A Polish religious sect with pronounced national characteristics. It was founded in 1906 in Warsaw, Poland, by Jan Kowalski, a diocesan priest, and Sister Maria Felicja Kozłowska (1862–1921) of the Third Order Franciscans. It developed out of the community of sisters founded by the latter in Plock in 1888 and the community of secular priests organized at her instigation by Kowalski in 1893. Both groups adopted the Franciscan Rule and aimed at a religious, moral, and social renewal of clergy and people. They stressed the veneration of the Eucharist and the Blessed Virgin Mary (Mariae vitam imitantes ). Because of their mystical bent they were not approved by Rome. On Sept. 4, 1904, the Holy Office condemned the community of priests and on Dec. 5, 1906, excommunicated Kozłowska, Kowalski, and 40 priests. As minister general, Kowalski then organized a Mariavite union, which was given recognition as a "religious sect" by the ministry of the interior at St. Petersburg (Nov. 28, 1906). Negotiations with the members of the utrecht schism culminated in the reception of the Mariavites into the old catholics (1909–24) at the Old Catholic Congress held in Vienna in 1909. Kowalski was consecrated bishop Oct. 5, 1909. The Polish Duma recognized the Mariavites as a Christian confession. After the death of Kozłowska, whom Kowalski described in 1922 as the "bride of the Lamb and the espoused wife of Christ," the fanaticism of the Mariavites became more pronounced. This trait was revealed especially by "mystic marriages" between priests and nuns whose children would be conceived without original sin and would be destined to constitute the beginning of a new and sinless humanity. In 1935 Archbishop Kowalski was divested of his offices. A split developed among the Mariavites. A small group, which regarded the monastery of Felicjanów as its main center, continued to adhere to Kowalski. The latter was arrested by the Nazis and died in the concentration camp of Dachau. The great majority of the Mariavites placed themselves under the jurisdiction of Bp. Clemens Philipp Feldmann (1935–45). During World War II the Mariavites were suppressed by the National Socialists. Since 1957 their leader has been Bp. Michał Sitek.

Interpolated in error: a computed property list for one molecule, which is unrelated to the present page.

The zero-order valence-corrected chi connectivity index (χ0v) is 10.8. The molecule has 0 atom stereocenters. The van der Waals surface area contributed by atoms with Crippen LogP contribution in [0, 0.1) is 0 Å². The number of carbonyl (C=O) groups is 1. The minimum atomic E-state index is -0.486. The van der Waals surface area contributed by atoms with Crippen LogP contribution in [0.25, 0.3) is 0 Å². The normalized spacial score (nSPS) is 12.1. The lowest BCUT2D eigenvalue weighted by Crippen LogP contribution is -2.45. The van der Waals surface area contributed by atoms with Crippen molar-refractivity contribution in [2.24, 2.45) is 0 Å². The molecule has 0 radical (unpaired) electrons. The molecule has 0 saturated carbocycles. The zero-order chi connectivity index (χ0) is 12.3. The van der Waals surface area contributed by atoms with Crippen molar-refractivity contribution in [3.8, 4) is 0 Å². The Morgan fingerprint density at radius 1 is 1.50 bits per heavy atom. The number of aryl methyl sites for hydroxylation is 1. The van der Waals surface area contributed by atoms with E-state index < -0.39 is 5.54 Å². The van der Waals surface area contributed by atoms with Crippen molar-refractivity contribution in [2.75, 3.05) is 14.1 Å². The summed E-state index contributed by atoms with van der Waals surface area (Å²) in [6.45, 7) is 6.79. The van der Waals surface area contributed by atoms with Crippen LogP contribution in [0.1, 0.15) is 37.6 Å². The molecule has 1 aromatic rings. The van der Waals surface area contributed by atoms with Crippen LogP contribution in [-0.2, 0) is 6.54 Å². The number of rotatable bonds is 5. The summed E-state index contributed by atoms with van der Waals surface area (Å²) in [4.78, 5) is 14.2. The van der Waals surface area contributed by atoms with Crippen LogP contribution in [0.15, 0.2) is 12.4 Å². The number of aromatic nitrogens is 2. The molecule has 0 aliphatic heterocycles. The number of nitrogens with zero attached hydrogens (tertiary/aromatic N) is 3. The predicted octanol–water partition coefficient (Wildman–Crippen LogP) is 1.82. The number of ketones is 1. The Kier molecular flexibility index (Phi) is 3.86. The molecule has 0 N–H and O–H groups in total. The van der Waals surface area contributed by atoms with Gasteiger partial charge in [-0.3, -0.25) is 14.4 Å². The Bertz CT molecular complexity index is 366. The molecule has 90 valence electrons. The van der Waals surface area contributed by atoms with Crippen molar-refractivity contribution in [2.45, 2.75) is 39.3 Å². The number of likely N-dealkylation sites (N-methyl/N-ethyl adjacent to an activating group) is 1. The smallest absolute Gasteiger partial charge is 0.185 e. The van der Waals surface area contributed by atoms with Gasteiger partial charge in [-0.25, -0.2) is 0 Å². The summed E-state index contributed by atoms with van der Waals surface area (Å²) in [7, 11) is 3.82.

In 1911 there were about 200,000 Mariavites, but by the end of World War II their number was reduced by half. In 1962 the main group comprised 25,000, including 25 priests and about 200 sisters. They were organized into three bishoprics with 41 parishes. The motherhouse of the sisters was located at Płock. The Felicjanów group numbered 5,000, distributed over 22 parishes.
Bibliography: k. algermissen, Lexikon für Theologie und Kirche, j. hofer and k. rahner, eds. (Freiburg 1957–65) 7:55. i. rhode, Die Religion in Geschichte und Gegenwart 4:752–754; Die Mariaviten: Gestalten und Wege der Kirche im Osten (Ulm 1959). j. grÜndler, Lexikon der christlichen Kirchen und Sekten, 2 v. (Vienna 1961) 2:867–869. c. p. feldmann, Die altkatholische Kirche der Mariaviten (2d ed. Płock 1940), Mariavita (Płock 1962), Jubilee issue. É. appolis, "Une Église des derniers temps: L'Église Mariavite," Archives de sociologie des religions 10 (1965) 51–67.
"Mariavites." New Catholic Encyclopedia. . Encyclopedia.com. (September 20, 2018). http://www.encyclopedia.com/religion/encyclopedias-almanacs-transcripts-and-maps/mariavites
"Mariavites." New Catholic Encyclopedia. . Retrieved September 20, 2018 from Encyclopedia.com: http://www.encyclopedia.com/religion/encyclopedias-almanacs-transcripts-and-maps/mariavites